Eighty-one per cent of those in secondary schools reported that pupils are self-harming as a result of pressures they face.

The NEU surveyed 730 education staff working in early years, primary, secondary, sixth-form colleges and FE colleges and found, overall, that more than half (56%) of pupils’ mental health issues are leading to self-harm, 45% reported pupils having eating disorders, and 48% said pupils were having panic attacks.

One respondent from West Sussex said: “I have several students who were high achievers at GCSE and who are virtually unable to sit in a lesson and concentrate due to severe stress. I have at least one student who has attempted suicide and others with a variety of mental health issues.”

Another from Derbyshire reported: “Mental health and well-being of our pupils is the most significant barrier to learning that I have experienced as a teacher.”

Largely, mental health issues are on the rise with almost seven-in-ten (68%) respondents saying they believe their school or college is having to deal with more pupil mental health issues than five years ago, and a third (34%) saying they are dealing with significantly more than one year ago.

A member from Kent told us: “I continuously have students break down in class and cry due to the academic pressure of the new specifications. As not all students are academic, many have become very withdrawn and disillusioned with education.”

According to 82% of respondents, tests and exams have the biggest impact on the mental health of pupils. Sixty-seven per cent said they feel it is due to pressure from schools to do well; 50% said it was due to a narrowing of the curriculum, and 48% said it was due to the pressure they put on themselves to do well academically.

One respondent from Sussex said: “There is a massive conflict between the offering up of mental health support and the ongoing drive towards more testing at every level at school. Students' self-esteem is inevitably wrapped up with their perceived and actual performance. There is an irony in 'helping' students with mental health issues when the present education system is triggering much ill health.”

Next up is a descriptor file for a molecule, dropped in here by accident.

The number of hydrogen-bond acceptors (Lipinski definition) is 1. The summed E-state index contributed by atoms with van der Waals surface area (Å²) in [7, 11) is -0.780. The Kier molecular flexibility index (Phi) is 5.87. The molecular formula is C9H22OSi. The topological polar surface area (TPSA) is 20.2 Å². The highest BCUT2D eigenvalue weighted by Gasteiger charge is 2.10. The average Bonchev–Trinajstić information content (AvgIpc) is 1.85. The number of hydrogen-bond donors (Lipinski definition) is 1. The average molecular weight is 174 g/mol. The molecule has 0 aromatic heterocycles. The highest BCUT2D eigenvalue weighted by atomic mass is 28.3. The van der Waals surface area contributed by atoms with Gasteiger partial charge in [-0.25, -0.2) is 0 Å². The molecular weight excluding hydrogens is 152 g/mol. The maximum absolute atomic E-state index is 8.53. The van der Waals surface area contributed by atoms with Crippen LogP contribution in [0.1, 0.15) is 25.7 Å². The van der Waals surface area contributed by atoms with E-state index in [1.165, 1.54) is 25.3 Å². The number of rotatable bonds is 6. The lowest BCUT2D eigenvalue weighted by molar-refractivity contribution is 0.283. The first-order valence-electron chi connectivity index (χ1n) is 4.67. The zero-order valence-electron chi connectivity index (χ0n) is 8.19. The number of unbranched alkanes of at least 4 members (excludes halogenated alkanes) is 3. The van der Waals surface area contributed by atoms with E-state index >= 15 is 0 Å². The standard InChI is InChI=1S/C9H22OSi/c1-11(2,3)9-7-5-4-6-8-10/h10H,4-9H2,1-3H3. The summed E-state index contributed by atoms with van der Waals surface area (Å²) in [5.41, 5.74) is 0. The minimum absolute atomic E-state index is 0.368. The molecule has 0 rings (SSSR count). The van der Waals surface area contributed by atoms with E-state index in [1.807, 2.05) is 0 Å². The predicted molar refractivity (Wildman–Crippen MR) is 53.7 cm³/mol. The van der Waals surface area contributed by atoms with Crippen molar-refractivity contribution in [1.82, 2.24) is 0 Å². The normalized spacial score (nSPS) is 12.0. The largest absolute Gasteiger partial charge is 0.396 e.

Another member from Buckinghamshire told us: “In my opinion, pressure to meet the so-called ‘expected standard’ is too great; some pupils will get there but are not ready in their year group and this constant feeling of not being good enough chips away at self-esteem. The enjoyment and love of learning is being stripped away, particularly for boys.”

And a member from Surrey echoed those views saying: “We feel like we have reached crisis point at our school with so many anxious and unhappy pupils. The problems in society and with over testing and a more demanding curriculum need to be addressed in addition to providing more mental health support.”

The results of the anonymous survey also showed that schools and colleges are having to do more and more to support very vulnerable pupils, but are ill-equipped to do so.

Lack of funding was cited by respondents as the main barrier to supporting pupils with mental health conditions in their school or college, selected by 77% of respondents. This was closely followed by length of time to get specialist help (75%).

When questioned about access to support services, such as child and adolescent mental health services (CAMHS), 65% said their school or college finds it more difficult to access them compared to a year ago.

One member from Hillingdon said: “I am concerned that the Government is just providing lip service to mental health issues and will not fund any initiatives properly. Access to CAMHS is very limited.”

More than half (54%) said they believe funding to provide support for pupils’ mental health is inadequate.

Another respondent from Hertfordshire said: “We have seen a significant increase in mental health issues with a decrease in support and funding. School is at breaking point and we cannot provide the level of support we want to as we have so much need but not enough staff or money to pay and train additional staff to support these very vulnerable children.”

Dr Mary Bousted, joint general secretary of the NEU said: “It is shocking that so many children are suffering from mental health issues to the point of contemplating suicide or self-harming. The Government must bear some responsibility for the huge amount of stress so many children are under, and for the hollowing out of crucial local support services. This has placed an unacceptable strain on education professionals who have to pick up with the pieces when these vulnerable children hit crisis.

“The constant pressure for pupils to reach impossible standards, and the constant tinkering with the curriculum, leaves them feeling demoralised and disillusioned by education. This is no way to encourage more children to do well at school or college.

“The Government must also bear responsibility for the problems schools and colleges have accessing services, such as CAMHS, which have been hit by funding cuts. The proposals in the Government’s mental health green paper are too little too late to have a meaningful impact on the current situation.”